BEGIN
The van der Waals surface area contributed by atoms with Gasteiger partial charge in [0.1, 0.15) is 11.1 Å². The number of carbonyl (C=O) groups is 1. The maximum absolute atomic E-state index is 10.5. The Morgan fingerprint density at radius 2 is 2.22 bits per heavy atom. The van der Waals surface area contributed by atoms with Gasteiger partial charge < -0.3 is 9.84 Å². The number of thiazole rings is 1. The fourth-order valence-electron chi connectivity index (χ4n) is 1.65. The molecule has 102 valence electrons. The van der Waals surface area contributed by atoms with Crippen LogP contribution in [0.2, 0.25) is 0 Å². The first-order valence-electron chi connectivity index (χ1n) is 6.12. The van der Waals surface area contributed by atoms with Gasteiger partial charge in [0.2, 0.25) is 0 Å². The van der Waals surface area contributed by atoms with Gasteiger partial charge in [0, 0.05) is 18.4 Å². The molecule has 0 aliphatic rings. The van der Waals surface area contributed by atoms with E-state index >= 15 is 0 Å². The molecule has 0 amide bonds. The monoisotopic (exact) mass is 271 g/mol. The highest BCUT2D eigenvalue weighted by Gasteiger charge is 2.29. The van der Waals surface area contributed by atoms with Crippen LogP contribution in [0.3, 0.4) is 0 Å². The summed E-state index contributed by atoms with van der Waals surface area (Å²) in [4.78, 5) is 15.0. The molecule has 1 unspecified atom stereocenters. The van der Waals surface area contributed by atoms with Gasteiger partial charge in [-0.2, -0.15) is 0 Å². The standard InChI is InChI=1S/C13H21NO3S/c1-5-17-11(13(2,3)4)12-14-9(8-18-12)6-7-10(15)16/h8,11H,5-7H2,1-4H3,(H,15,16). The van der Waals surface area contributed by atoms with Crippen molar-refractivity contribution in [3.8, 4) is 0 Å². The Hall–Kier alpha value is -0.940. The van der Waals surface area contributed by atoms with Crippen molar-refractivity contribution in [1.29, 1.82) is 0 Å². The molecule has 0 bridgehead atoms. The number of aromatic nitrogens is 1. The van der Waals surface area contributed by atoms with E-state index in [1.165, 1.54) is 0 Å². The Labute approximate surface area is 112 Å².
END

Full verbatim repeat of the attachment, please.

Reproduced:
The van der Waals surface area contributed by atoms with Gasteiger partial charge in [0.1, 0.15) is 11.1 Å². The number of carbonyl (C=O) groups is 1. The maximum absolute atomic E-state index is 10.5. The Morgan fingerprint density at radius 2 is 2.22 bits per heavy atom. The van der Waals surface area contributed by atoms with Gasteiger partial charge < -0.3 is 9.84 Å². The number of thiazole rings is 1. The fourth-order valence-electron chi connectivity index (χ4n) is 1.65. The molecule has 102 valence electrons. The van der Waals surface area contributed by atoms with Crippen LogP contribution in [0.2, 0.25) is 0 Å². The first-order valence-electron chi connectivity index (χ1n) is 6.12. The van der Waals surface area contributed by atoms with Gasteiger partial charge in [0.2, 0.25) is 0 Å². The van der Waals surface area contributed by atoms with Gasteiger partial charge in [0, 0.05) is 18.4 Å². The molecule has 0 aliphatic rings. The van der Waals surface area contributed by atoms with E-state index >= 15 is 0 Å². The molecule has 0 amide bonds. The monoisotopic (exact) mass is 271 g/mol. The highest BCUT2D eigenvalue weighted by Gasteiger charge is 2.29. The van der Waals surface area contributed by atoms with Crippen LogP contribution in [0.3, 0.4) is 0 Å². The summed E-state index contributed by atoms with van der Waals surface area (Å²) in [4.78, 5) is 15.0. The molecule has 1 unspecified atom stereocenters. The van der Waals surface area contributed by atoms with Gasteiger partial charge in [-0.2, -0.15) is 0 Å². The standard InChI is InChI=1S/C13H21NO3S/c1-5-17-11(13(2,3)4)12-14-9(8-18-12)6-7-10(15)16/h8,11H,5-7H2,1-4H3,(H,15,16). The van der Waals surface area contributed by atoms with Crippen molar-refractivity contribution in [3.8, 4) is 0 Å². The Hall–Kier alpha value is -0.940. The van der Waals surface area contributed by atoms with Crippen molar-refractivity contribution in [1.29, 1.82) is 0 Å². The molecule has 0 bridgehead atoms. The number of aromatic nitrogens is 1. The van der Waals surface area contributed by atoms with E-state index in [1.165, 1.54) is 0 Å². The Labute approximate surface area is 112 Å².